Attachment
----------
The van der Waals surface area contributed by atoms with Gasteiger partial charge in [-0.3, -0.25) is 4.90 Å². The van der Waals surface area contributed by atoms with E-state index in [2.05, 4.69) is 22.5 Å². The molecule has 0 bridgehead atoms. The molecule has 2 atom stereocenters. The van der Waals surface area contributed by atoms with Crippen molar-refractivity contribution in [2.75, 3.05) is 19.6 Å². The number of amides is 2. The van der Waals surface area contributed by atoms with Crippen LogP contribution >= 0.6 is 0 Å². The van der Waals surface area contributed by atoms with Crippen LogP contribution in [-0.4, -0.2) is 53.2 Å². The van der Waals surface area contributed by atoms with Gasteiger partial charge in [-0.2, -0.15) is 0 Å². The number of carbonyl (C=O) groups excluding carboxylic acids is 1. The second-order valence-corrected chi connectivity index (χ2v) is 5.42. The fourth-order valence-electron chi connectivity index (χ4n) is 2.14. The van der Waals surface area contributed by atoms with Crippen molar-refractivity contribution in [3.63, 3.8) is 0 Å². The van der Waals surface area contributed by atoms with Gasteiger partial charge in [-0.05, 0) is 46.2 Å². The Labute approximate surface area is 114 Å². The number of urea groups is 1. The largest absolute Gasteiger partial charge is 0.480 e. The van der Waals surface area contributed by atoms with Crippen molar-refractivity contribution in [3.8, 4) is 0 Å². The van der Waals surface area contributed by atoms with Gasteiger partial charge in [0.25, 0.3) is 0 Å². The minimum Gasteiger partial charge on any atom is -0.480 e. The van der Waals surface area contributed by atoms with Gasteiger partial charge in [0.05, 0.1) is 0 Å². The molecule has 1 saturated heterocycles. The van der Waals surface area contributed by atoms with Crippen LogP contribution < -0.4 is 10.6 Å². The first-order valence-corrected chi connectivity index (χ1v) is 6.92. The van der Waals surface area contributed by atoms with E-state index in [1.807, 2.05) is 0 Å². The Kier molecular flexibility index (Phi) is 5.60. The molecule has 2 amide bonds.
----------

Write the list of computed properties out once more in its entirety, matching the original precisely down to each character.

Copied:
The van der Waals surface area contributed by atoms with Gasteiger partial charge in [-0.3, -0.25) is 4.90 Å². The van der Waals surface area contributed by atoms with E-state index in [2.05, 4.69) is 22.5 Å². The molecule has 0 bridgehead atoms. The molecule has 2 atom stereocenters. The van der Waals surface area contributed by atoms with Crippen molar-refractivity contribution in [2.75, 3.05) is 19.6 Å². The number of amides is 2. The van der Waals surface area contributed by atoms with Crippen LogP contribution >= 0.6 is 0 Å². The van der Waals surface area contributed by atoms with Crippen LogP contribution in [-0.4, -0.2) is 53.2 Å². The van der Waals surface area contributed by atoms with Gasteiger partial charge in [-0.2, -0.15) is 0 Å². The number of carbonyl (C=O) groups excluding carboxylic acids is 1. The second-order valence-corrected chi connectivity index (χ2v) is 5.42. The fourth-order valence-electron chi connectivity index (χ4n) is 2.14. The van der Waals surface area contributed by atoms with Crippen molar-refractivity contribution in [3.63, 3.8) is 0 Å². The van der Waals surface area contributed by atoms with Gasteiger partial charge in [-0.05, 0) is 46.2 Å². The Labute approximate surface area is 114 Å². The number of urea groups is 1. The largest absolute Gasteiger partial charge is 0.480 e. The van der Waals surface area contributed by atoms with Crippen molar-refractivity contribution in [3.8, 4) is 0 Å². The van der Waals surface area contributed by atoms with Gasteiger partial charge in [0.25, 0.3) is 0 Å². The minimum Gasteiger partial charge on any atom is -0.480 e. The van der Waals surface area contributed by atoms with Gasteiger partial charge in [0.05, 0.1) is 0 Å². The molecule has 1 saturated heterocycles. The van der Waals surface area contributed by atoms with Crippen LogP contribution < -0.4 is 10.6 Å². The first-order valence-corrected chi connectivity index (χ1v) is 6.92. The van der Waals surface area contributed by atoms with E-state index in [1.807, 2.05) is 0 Å². The Kier molecular flexibility index (Phi) is 5.60. The molecule has 2 amide bonds.